In which I have a light bulb moment about why some books do so well. 🙂 Over at Ana’s blog!
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In which I have a light bulb moment about why some books do so well. 🙂 Over at Ana’s blog!
Back from our spring hiatus, the Three Dirty Birds are pecking away at Libbie Hawker’s Take Your Pants Off! and discussing her plot signposts.
Zoe: I almost didn’t want the stuff on character arc and theme to end. I was having fun!
Kate: True. Once I started getting into the meat of plotting out the specific events of the story, I felt my pace slowing down. And I’m still either not using it correctly, or it isn’t something that is going to work after all. Though the first half of the book was great! And I will totally keep using that part. Maybe I just need more practice.
Zoe: The first half alone was worth $2.99. (Or more.)
Kate: If she brings this out in paperback, I’m buying a hard copy.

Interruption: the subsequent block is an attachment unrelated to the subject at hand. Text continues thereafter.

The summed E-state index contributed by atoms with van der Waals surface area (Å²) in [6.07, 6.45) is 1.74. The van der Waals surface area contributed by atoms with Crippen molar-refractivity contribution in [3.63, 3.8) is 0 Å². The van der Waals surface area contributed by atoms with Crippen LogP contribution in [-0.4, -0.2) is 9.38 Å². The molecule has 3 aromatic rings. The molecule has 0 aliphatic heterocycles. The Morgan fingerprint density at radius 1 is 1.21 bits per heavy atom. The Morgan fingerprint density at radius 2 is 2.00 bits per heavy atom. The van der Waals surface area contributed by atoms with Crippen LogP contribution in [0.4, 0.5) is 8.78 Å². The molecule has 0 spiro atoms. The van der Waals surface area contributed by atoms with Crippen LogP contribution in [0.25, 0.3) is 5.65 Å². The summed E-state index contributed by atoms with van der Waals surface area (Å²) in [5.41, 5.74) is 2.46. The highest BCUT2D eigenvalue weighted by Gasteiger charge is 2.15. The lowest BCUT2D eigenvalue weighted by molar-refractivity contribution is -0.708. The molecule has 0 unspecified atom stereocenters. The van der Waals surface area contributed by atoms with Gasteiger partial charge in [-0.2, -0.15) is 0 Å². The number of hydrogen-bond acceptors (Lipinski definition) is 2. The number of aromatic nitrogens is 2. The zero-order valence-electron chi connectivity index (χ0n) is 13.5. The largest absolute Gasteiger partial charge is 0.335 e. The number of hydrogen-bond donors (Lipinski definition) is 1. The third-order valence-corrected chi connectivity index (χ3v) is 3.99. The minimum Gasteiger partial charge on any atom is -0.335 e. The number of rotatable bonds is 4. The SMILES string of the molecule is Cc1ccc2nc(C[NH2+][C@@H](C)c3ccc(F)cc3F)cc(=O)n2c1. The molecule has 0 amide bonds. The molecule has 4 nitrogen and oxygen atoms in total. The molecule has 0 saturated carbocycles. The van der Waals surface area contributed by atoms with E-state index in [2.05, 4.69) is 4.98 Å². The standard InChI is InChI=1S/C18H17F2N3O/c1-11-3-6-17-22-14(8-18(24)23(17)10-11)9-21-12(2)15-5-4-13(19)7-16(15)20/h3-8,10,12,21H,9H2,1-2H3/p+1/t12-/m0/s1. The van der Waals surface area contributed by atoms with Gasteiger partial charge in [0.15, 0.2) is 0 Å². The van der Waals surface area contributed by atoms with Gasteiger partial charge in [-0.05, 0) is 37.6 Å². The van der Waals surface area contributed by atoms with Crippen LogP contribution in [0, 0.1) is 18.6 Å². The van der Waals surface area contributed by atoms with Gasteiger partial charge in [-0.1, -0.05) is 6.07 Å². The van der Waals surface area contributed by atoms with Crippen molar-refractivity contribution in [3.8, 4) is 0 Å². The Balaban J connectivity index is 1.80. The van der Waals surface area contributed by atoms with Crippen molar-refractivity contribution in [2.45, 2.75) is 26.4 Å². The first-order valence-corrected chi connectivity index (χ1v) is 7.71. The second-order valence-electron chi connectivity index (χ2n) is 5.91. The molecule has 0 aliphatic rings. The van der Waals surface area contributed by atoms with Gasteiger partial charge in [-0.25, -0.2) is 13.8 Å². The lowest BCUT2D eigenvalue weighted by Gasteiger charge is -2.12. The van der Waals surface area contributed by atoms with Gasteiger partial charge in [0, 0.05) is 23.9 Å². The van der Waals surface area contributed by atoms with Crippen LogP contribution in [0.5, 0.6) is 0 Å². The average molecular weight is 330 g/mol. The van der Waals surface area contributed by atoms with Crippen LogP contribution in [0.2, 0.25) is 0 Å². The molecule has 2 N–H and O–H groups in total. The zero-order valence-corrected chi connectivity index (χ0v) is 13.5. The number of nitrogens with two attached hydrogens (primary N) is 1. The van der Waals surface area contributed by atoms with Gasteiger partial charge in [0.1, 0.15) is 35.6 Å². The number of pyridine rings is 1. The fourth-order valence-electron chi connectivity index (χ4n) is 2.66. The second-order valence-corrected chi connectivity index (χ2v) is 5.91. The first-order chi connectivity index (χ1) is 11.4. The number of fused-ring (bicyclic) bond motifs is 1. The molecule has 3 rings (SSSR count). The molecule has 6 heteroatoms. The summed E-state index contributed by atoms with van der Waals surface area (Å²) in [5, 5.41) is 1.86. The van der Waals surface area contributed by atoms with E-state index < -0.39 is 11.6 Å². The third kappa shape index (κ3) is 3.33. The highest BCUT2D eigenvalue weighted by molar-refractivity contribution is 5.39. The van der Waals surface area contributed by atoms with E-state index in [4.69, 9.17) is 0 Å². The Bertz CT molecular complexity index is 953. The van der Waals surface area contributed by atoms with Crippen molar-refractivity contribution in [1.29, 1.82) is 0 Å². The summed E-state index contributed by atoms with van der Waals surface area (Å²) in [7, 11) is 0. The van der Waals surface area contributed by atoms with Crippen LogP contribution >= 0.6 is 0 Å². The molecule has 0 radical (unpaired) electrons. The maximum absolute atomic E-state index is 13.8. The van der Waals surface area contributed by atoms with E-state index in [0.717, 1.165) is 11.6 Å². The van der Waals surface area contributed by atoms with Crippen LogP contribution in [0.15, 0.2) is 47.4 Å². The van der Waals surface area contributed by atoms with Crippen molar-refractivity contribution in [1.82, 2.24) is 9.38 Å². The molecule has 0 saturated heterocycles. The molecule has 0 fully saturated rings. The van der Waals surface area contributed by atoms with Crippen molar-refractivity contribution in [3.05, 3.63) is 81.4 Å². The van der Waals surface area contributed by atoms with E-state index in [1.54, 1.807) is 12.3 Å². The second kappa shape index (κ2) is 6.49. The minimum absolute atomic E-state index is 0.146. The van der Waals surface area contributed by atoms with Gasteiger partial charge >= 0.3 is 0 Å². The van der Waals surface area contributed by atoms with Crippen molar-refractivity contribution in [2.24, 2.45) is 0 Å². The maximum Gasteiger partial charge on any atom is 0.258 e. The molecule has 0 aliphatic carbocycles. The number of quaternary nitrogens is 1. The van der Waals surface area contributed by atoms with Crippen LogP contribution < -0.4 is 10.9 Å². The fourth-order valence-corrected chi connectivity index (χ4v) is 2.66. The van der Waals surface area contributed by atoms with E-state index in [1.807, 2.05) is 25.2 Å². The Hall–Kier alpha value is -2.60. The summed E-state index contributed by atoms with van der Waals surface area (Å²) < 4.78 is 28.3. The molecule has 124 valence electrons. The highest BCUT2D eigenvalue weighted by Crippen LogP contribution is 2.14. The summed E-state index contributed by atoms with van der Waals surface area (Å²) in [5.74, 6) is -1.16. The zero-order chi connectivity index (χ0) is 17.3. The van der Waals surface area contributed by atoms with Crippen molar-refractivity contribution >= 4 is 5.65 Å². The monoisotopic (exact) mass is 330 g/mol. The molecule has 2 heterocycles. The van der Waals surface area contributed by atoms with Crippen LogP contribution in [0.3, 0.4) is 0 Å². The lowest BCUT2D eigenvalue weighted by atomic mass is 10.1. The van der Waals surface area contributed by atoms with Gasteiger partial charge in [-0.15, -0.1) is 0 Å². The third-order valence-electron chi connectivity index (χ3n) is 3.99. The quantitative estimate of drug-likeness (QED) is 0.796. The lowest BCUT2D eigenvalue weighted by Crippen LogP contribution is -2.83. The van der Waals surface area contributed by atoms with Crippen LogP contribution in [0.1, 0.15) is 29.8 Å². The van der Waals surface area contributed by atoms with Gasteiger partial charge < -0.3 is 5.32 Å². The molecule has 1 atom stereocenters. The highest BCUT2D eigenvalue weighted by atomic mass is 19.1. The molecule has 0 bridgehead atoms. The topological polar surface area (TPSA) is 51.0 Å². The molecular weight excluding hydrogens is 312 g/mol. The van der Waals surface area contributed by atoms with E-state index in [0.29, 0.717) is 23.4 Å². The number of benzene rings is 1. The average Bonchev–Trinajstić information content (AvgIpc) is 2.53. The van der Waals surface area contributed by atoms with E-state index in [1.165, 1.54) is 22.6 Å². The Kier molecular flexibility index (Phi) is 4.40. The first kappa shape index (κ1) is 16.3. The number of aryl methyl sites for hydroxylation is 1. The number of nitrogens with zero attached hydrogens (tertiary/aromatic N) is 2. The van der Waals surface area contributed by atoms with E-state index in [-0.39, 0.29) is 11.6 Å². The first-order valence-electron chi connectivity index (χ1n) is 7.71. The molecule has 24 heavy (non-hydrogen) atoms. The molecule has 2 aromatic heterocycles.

Zoe: Me too. So as we get into plotting, Libbie introduces her own set of beats, some of them like beats in other guides, some a little different. But they’re still pretty much the same concept. (She calls them “plot headings” as opposed to beats, which I kind of liked because it made me feel a little less frantic. Semantics, yo.)
Kate: It’s all about the psychology.
Ana: That is a big part. Especially since I’m always trying to beat my own laziness and the fear of the blank document. Which is also only psychological. I like when plotting doesn’t seem or feel like work.
Zoe: I think that’s what I like about the term “plot headings”—”headings” implies that you’re going to put stuff under them, so just by typing the headings, you’ve already gotten started.
Kate: Yes, it’s very easy to sit down and tackle one when you think of it that way. Actually filling in the headings, though, I found considerably more difficult. That, I think, comes down to my process in developing stories.
Zoe: It may be, Kate, that you need your own set of headings for the types of signposts you tend to work around.
Ana: I know I’m trying to change/adjust some of them for me.
Kate: It’s not even that, I think. I’ll tell you a story. 🙂 This weekend, I sat down and fleshed out a lovely plot for a story to please The Editor in Question. The plot worked, everything fell into place, logic, logic, logic, feelz. I am no more than 325 words into it and it’s not going to work. The plot was fine, but it won’t suit Loose Id. In fact, it probably won’t suit most publishers. (Except maybe Riptide.)
Ana: What’s wrong with it?